The Summer Food Service Program (SFSP) is available in hundreds of communities throughout Oregon, offering free meals and snacks to all kids ages 1-18. Community summer meal programs are open to all families without paperwork or signing up – kids can just drop in. Many programs also offer fun activities so kids can stay active and keep learning. This year there are over 800 sites across Oregon, available to any child – no paperwork or sign up needed!

Use the Summer Meals map search to find a site near you.

Find Summer Meals

Start a Program

The Oregon Department of Education Child Nutrition Programs (ODE CNP) team can help communities and programs get started with summer meals. Visit their website for information and training, and contact Dustin Melton, Child Nutrition Program Specialist with ODE CNP at [email protected] or 503-947-5901.

Partners for a Hunger-Free Oregon can also help answer questions and connect programs to resources:

Support Summer Meals

Many families have never heard of the Summer Food Service Program, or don’t know it’s open to all children and teens 1-18 years old. Partners for a Hunger-Free Oregon help connect interested individuals to Summer Meals.

You can help parents and kids know about this important resource by donating to our work.


Outreach and Program Assistance

Hunger harms us all as a society, but it impacts some of us in Oregon far more than others.

Through our summer meal outreach, we work with the Oregon Department of Education and other partners to identify communities that lack summer food programs, help get programs up and running, and increase awareness of meal sites among the public.

We document and share best practices through a variety of marketing, outreach and technical assistance resources, and an annual Child Hunger Prevention Conference and state and local summer meal workgroups. We also provide small grants to help expand access to programs.


please be sure to include the following information

“Each Summer, free healthy meals are available to all children and teens 1-18 years old. To find the nearest summer meal site, visit SummerFoodOregon.org, call 2-1-1, or text “food”to 877-877.”


We identify opportunities for Summer Food Service Program improvement through our work with providers here in Oregon and monitoring efforts of other states. We advocate for these improvements through state and federal policy change, like Federal Child Nutrition Reauthorization.

Have Questions?

To learn more about how you can support summer meals, contact Lizzie Martinez at 503-595-5501 x300 or [email protected].

College Students

More college students than ever are struggling with hunger. SNAP is a resource that can help. Students 18-49 who attend higher education at least half-time may be eligible for SNAP by meeting income guidelines and additional criteria.


Those who fall below Oregon’s income guidelines may be eligible for SNAP

Persons in Family
















*Students attending class less than half time and those age 50+ do not need to meet additional criteria, only income.

Additional Criteria

Students who meet income guidelines may qualify if they meet one or more of the following criteria

  • Paid employee working an average of 20 hours a week
  • Self employed at least 20 hours each week and have a countable monthly income of at least $1247 after business costs
  • Working in a federally funded work-study program at any number of hours
  • Responsible for the care of a child (age requirements apply)
  • Recieving TANF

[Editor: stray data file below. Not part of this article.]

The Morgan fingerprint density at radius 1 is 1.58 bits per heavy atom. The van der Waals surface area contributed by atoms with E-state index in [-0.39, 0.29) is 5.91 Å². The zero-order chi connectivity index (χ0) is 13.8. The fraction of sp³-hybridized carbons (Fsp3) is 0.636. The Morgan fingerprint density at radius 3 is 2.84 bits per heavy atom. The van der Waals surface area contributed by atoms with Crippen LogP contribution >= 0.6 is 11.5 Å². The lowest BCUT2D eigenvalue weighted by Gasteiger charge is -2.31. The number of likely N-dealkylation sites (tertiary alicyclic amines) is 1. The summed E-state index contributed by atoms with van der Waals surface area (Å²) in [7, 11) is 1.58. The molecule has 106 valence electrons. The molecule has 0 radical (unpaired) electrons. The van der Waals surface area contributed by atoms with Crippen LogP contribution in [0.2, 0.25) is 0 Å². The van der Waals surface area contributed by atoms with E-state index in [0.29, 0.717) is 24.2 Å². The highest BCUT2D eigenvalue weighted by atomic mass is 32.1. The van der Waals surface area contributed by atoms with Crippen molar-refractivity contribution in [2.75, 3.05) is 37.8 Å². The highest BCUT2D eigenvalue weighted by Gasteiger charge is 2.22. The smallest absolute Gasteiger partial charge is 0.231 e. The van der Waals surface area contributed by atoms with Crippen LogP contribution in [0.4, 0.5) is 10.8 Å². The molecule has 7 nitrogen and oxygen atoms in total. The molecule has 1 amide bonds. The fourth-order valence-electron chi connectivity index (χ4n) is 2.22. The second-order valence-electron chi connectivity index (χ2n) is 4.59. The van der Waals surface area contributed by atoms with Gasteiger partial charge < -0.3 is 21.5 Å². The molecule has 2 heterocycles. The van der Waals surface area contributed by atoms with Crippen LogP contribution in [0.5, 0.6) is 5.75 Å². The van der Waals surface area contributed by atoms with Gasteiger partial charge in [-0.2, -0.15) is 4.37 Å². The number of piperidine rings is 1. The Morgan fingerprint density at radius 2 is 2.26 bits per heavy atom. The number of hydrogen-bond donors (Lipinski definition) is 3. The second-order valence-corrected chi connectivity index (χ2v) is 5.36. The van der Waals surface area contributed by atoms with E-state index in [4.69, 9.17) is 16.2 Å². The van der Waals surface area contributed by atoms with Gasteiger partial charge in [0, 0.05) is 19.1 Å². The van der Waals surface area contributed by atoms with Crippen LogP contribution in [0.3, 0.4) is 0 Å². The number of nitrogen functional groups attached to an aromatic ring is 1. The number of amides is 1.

• In a Workforce Investment Act training program
  • Receiving Unemployment Compensation
  • Participating in at least one Employment Department training program
  • Students attending community college and enrolled in a course or program of study that is considered:
    • A Career and Technical Education (CTE) course or program. This can include prerequisites.
    • A Career Pathways course or program. This can include prerequisites.
    • A course considered by the community college college to be remedial, adult basic education, literacy or English as a second language.
    • Students will need to have the community college verification form completed by an informed school representative confirming their enrollment in these courses or programs of study.
  • Unable to work due to physical or physiological difficulties

Other Factors Affecting Eligibility

  • Students cannot be participating in any school meal plan.
  • Students on a break from school must still meet student criteria.
  • Students under the age of 22 who still live with their parents must apply with their parents.
  • Financial aid recieved through the Veterans Administration or private scholarships count as income.

Note: federal financial aid including Pell grants, Perkins loans, Stafford loans and most work-study is not counted as income against student eligibility. Students may defer federal student loan payments while receiving SNAP benefits without incurring interest charges.


How to use SNAP once you are approved

SNAP benefits will be made available to you on a monthly basis. Funds appear on your Oregon Trail EBT card, which looks and works like a debit card. You swipe it as you would a debit card, select “EBT” as the payment method, and enter the pin # that was assigned to you. No one except the cashier will know that it is an EBT card.

Learn how to make the most of your SNAP

Visit SNAP-Ed Connection

Additional Resources

DHS Student SNAP Eligibility


Student Eligibility Flyer


Student Eligibility Flyer – Spanish


SNAP Community College Verification DHS Form


Student Eligibility Bookmark


Have Questions?

Please Contact Caroline Pope, 211 Info, Food Access and SNAP Specialist, 971-266-2903, [email protected]

Outreach Overview

Helping Oregonians put food on the table

Everyone has a right to food. At Partners for a Hunger-­Free Oregon, we are working toward a day when our state is hunger-­free; when every Oregonian ­- from kids to adults to seniors – is healthy and thriving because they have access to affordable, nourishing food.